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Hems only decline
in Williams sisters

Sep 7, 2004 4:40 AM

They can import and ballyhoo all of those svelte Russian blondes they want, and can profile the up-and-down life of Jennifer Capriati as long as they like, but when it comes to women’s tennis in this country and abroad the style setters and the image makers still are those blasting Williams sisters, Serena and Venus.

One headline this week, over a column by John McEnroe in which he talked, as usual, mostly about himself, carried the headline, "Williams Sisters in Decline."

Are you kidding?

They still are to tennis what Tiger Woods was to golf — inspirations to kids to take up the game. And when New York wanted to hustle its U.S. Open last week and this, it turned to the heavy hitting sisters to do it.

You have to be either a tennis fan or a New Yorker, or both, to understand the importance of the Open, but when it is being played it dominates the sports pages of that city.

American Express, "the official card of the U.S. Open," ran a half page ad in the New York Times on Labor Day, and even though Venus Williams is ranked #11 and is not at the top of her game, she got top billing. "Venus, Goddess of 40-Love," the ad blared, and there was that visage of power-packed athleticism.

Across the page was a four-column photo of her younger sister, wearing yet another new tennis creation”¦ and sensation. She has become a fashion plate of the courts as well as a dominant star, and the two young millionaires — they have won $25 million combined playing the game — lead the parade whether they win or lose.

For a while, of course, they couldn’t lose. They won both the U.S. Open and Wimbledon four times, and four years ago at the Sydney Olympics Venus won the singles gold and together they won the gold in doubles.

Injuries have slowed their game, but last Sunday Serena sent one serve screaming across the net at 115 miles an hour, and Venus has blasted one at 127.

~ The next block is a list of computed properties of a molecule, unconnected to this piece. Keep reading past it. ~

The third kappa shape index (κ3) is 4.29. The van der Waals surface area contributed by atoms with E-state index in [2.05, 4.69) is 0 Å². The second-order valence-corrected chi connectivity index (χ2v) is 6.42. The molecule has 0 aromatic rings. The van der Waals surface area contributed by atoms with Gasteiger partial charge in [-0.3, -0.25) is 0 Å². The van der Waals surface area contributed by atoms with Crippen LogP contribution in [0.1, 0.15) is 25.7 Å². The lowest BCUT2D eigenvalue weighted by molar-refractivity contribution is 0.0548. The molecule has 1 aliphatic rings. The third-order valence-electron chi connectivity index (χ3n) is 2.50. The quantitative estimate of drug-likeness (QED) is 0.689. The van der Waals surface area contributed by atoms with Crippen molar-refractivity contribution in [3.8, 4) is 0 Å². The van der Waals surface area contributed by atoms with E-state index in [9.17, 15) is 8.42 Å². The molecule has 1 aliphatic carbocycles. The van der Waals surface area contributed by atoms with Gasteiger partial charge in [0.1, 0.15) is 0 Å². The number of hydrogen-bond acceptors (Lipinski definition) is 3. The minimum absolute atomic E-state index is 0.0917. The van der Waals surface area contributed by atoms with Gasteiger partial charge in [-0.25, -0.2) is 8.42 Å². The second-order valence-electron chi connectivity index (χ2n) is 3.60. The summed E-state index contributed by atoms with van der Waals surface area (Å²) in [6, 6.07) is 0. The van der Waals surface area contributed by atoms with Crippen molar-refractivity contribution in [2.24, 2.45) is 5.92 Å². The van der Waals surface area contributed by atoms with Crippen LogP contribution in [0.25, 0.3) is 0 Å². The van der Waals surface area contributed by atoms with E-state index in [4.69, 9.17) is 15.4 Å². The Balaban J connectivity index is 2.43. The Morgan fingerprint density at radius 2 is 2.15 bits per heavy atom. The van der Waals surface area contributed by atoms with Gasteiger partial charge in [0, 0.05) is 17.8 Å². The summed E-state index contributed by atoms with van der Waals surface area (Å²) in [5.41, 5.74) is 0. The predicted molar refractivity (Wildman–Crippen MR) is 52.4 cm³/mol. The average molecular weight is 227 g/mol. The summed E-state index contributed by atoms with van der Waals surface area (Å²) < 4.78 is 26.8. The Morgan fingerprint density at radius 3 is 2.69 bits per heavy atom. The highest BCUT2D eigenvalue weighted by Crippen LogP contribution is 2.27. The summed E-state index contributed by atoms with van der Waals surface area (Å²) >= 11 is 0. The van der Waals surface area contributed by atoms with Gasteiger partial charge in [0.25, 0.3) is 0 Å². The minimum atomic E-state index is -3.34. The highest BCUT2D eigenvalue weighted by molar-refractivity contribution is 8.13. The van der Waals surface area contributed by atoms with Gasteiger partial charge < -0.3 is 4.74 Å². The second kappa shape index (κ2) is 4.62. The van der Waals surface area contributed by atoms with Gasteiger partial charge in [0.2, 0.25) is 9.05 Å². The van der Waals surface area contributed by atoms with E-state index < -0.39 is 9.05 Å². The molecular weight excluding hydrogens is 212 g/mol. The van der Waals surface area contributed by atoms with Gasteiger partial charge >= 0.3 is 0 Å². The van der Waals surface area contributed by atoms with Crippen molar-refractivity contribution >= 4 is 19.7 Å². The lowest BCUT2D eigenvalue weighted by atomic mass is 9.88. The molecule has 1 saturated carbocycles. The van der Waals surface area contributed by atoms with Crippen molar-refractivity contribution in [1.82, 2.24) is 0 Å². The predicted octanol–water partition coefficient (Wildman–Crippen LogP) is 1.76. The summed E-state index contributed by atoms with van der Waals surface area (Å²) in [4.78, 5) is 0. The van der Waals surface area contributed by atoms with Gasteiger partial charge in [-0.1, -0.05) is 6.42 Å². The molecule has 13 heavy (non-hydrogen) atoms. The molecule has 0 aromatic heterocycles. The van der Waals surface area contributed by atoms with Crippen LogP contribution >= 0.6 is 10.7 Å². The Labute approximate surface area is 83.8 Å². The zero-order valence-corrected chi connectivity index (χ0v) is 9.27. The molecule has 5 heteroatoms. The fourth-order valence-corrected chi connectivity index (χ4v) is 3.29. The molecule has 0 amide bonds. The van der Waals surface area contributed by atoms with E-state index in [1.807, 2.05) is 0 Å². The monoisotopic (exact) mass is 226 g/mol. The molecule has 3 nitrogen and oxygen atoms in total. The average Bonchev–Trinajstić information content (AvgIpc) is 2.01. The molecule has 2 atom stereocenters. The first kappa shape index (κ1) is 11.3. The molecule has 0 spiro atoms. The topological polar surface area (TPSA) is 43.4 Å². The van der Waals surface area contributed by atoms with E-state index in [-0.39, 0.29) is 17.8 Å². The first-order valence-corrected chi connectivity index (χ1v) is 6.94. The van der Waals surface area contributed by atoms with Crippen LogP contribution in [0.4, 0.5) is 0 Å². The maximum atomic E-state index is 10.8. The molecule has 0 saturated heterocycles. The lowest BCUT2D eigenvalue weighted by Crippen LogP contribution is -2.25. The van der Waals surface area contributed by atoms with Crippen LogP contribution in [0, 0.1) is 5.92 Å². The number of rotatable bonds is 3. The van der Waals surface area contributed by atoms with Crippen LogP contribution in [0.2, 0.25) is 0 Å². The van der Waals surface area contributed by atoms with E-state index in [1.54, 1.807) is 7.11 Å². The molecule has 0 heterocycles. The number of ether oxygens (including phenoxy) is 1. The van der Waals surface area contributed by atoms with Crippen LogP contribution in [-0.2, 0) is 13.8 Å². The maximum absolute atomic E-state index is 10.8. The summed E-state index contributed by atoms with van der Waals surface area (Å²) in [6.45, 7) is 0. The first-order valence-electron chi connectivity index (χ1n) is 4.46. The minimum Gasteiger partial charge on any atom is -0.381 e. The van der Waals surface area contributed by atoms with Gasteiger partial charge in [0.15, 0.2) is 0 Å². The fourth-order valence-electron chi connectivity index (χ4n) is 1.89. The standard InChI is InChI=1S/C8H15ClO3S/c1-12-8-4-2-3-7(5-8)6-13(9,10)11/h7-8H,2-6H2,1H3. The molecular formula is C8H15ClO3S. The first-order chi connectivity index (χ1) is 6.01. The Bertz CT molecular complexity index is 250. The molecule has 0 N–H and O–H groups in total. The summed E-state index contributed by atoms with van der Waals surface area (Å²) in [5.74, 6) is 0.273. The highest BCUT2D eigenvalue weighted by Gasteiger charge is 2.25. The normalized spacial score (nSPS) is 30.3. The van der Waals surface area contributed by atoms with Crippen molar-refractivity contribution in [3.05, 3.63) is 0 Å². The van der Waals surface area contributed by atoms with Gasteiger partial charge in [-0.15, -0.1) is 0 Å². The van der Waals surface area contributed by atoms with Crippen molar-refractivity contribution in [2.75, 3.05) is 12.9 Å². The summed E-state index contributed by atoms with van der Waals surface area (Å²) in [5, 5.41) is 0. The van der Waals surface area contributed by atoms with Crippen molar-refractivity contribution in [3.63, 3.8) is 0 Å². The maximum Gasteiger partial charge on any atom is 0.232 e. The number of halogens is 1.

Reading McEnroe dissing them was amusing, because he related their rise and fall to his own. Whining as he does and did so often, he related how, when he was No. 5 in the world, he couldn’t get in New York’s hottest night club at the time, Studio 54, unless he was with the flamboyant Vitas Gerulitis.

He also attributed the success of others to his "making them work harder" and acknowledged that while the Williams sisters were plagued by injuries, "maybe both are overtennised."

Win or lose this week in the Open, they still are women’s tennis. They set the pace, and — literally and figuratively — the rest of the field is colorless. No one can get excited about Justine Henin-Hardenne, who has supplanted them as No. 1, and Amelie Mauresmo of France is about as exciting as day-old French pastry.

Spice in tennis, as in life in general, is what makes it worthwhile, and watching Serena stride to center court in black boots reaching almost to her knees gives life to the women’s game. Right now the nearest thing to excitement in men’s tennis is Andy Roddick’s serve, but Andy’s body can’t compete with either of the Williams sisters, and never will.

These big and bold and bad girls are good for tennis and good for sports and good for fashion and good for headlines. They have traveled a long and improbable road, from grimy Compton, California, to the fancy tennis capitals of the world. The oft-told tale of their father coaching and driving and guiding them since they started tennis as four-year-olds may have been embellished along the way, but it is true. They are their own rich bosses now, and they earned what they have.

Venus is studying fashion in Florida, with ambitions of becoming a major designer. Serena already has her own line — Aneres — her name spelled backwards.

They march to their own drummers, knowing who they are and what they are: the world’s two best known tennis players, the world’s richest women athletes. And they deserve every penny of it.